You may have been running for a while now, but appear to have hit a brick wall when it comes to beating your personal best – or making any achievements of any kind. Or you may be trying to start training, but the cold and gloom is putting you in a bad mood, so you just want to curl up on the sofa.
This negative psychology can significantly affect your running and impede you from reaching your goals. As you begin to appreciate the importance of your mindset, however, you’ll improve and you’ll wonder what all the pessimism was about.
First, you’re going to have to make some changes to your lifestyle. How can that be achieved? I’ll tell you.
1. Surround yourself with positive people
Is your “friend” being a mean old so-and-so who brings you down all the time? What about your brother or sister?
You need to get rid of them. Each and every one of them. Write a list, and cross them off. Block them from Facebook. They’re not worth your time.
Now, here comes the more appealing part: finding the good people, and building a relationship with them. It sounds hard, but it’s not. Whether they’re family, friends, or strangers. Become a people person, and you’ll never have a bad day in your life (maybe not true). But, these people will be there for you when you need them the most. They won’t mess you around. They also won’t leave you when someone better comes along.
Remember: positivity is essential when it comes to running and training for marathons.
2. Think of things you appreciate in life
Think about all the good things in life – from your dog to your mother; your beliefs to your wealth; your fish to your kettle; and your lamp to your computer.
Now, let’s look at it from a perspective that reminds us how damn lucky we are.
Half of the world’s population (a staggering 3-4 billion people) live on less than $2.50 a day. Congratulations, you’re better off than half the world. You made it. You didn’t necessarily do anything, but it worked. Good job.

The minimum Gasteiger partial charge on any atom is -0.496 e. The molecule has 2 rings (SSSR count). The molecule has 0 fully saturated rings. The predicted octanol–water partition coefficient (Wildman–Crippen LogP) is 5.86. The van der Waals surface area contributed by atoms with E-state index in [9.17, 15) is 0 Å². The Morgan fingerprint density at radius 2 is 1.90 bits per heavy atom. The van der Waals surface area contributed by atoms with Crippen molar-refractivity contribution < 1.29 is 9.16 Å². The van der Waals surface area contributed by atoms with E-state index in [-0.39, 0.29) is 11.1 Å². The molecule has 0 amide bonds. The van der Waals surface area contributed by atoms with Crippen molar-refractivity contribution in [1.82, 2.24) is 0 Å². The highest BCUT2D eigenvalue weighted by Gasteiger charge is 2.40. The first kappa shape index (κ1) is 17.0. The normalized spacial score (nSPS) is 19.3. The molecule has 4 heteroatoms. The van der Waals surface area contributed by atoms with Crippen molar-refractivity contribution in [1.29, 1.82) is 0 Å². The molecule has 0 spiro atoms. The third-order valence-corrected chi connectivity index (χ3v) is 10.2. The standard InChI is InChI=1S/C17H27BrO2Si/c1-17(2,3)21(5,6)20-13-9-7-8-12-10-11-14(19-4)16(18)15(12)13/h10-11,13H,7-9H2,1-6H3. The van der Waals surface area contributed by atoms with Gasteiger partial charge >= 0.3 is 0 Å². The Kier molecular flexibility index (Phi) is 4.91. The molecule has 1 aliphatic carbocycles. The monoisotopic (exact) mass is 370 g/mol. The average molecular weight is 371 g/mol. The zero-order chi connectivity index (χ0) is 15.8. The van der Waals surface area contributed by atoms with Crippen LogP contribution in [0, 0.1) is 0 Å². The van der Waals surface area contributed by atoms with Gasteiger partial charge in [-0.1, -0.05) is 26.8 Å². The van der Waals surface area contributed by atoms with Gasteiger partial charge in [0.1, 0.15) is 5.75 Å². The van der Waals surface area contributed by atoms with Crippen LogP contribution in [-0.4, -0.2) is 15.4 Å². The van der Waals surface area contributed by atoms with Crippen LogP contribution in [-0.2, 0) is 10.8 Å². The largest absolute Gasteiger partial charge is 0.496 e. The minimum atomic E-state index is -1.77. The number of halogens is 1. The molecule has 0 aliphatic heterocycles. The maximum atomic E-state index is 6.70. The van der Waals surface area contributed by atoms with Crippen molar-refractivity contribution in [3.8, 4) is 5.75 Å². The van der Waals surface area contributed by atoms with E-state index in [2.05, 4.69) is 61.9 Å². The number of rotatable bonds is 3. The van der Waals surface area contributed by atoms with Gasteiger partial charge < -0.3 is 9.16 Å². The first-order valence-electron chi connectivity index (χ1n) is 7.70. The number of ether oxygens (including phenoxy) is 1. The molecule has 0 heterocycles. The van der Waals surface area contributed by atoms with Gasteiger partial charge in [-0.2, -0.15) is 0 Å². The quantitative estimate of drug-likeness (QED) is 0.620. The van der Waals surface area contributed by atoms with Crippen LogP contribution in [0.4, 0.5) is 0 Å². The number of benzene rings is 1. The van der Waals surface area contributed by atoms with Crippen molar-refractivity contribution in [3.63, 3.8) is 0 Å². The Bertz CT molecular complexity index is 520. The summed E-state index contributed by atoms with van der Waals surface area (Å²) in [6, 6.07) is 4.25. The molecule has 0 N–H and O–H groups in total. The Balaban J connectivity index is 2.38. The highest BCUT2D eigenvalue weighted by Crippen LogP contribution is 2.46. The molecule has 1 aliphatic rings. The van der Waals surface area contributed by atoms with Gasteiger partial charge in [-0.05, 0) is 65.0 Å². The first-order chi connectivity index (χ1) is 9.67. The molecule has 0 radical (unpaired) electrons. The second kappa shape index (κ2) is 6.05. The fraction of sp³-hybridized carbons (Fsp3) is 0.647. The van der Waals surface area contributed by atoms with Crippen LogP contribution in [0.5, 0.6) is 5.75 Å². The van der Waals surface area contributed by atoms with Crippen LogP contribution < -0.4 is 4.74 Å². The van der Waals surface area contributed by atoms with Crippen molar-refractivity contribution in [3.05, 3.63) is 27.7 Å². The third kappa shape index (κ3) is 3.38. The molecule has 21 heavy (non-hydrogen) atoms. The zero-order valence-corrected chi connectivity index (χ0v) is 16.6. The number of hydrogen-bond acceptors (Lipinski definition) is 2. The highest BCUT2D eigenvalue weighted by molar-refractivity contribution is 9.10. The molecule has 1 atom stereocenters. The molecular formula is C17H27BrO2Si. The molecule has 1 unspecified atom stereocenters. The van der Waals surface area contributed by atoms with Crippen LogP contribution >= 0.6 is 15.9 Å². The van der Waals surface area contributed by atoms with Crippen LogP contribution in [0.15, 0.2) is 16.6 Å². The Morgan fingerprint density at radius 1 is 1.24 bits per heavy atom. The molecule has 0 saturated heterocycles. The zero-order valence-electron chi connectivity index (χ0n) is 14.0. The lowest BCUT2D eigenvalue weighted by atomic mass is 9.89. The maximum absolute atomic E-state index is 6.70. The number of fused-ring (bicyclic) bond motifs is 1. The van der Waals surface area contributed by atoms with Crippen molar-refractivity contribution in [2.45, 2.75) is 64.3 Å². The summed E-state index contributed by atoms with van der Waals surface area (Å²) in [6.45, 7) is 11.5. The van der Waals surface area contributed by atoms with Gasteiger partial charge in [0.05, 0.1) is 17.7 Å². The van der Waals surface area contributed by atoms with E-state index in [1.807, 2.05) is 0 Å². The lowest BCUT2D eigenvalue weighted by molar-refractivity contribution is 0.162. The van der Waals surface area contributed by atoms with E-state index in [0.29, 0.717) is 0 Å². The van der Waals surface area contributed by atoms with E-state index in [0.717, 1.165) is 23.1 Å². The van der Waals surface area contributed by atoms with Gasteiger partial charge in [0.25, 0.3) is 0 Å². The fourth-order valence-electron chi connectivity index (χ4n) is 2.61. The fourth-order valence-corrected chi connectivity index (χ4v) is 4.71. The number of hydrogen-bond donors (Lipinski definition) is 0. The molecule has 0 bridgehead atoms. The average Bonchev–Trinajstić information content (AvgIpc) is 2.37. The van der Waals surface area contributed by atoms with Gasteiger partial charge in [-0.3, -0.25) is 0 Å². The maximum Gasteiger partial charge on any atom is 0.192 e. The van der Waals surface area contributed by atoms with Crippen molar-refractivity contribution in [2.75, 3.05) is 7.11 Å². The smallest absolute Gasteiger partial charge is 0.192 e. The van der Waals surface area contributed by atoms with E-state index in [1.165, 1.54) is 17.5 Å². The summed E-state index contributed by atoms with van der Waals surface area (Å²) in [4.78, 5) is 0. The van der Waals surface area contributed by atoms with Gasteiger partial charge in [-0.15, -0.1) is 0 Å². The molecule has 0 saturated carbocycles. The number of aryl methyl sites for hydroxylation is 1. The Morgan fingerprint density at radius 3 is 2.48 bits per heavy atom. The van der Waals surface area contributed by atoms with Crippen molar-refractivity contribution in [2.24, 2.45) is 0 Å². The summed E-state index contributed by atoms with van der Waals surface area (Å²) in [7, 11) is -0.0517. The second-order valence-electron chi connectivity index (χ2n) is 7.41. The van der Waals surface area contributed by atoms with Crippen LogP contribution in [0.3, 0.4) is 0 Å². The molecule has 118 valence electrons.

Now, if the African children who have close to nothing can be happy, why can’t you? Providing you have no legitimate mental disorder, of course.
What I’m trying to say is… you’ve got it good… real good. Make the most of it, because it can end at any time, whether you like it or not.
3. Set realistic goals
When it comes to your marathon running goals, let’s face it – beating the Kenyans is far from realistic… unless you’re Kenyan yourself. These guys are born to run. People like myself are born to sit around and eat chocolate all day.
However, there’s more to it than meets the eye. When you set an unrealistic goal, and fail miserably at all your attempts to reach it, you begin to doubt yourself.
That’s not to say you shouldn’t challenge yourself, but take it one step at a time.
Start with small targets, and build your way up. It’s more fun that way.
If you’re like me, being happy isn’t always easy, and this can have disasterous effects on your running. Life can be pretty damn hard at times; tragedies happen; disappointment is common; but you have a choice in whether you let disappointment consume you, or whether you just suck it up and get on with things – and burn off all those negative Nancies while you’re at it.
Curt Davies is a marathon enthusiast with a first-hand insight into the mental edge you need
to finish your first marathon. He’s compiled some of his best tips into a free download you can get on his website at www.marathondriven.com.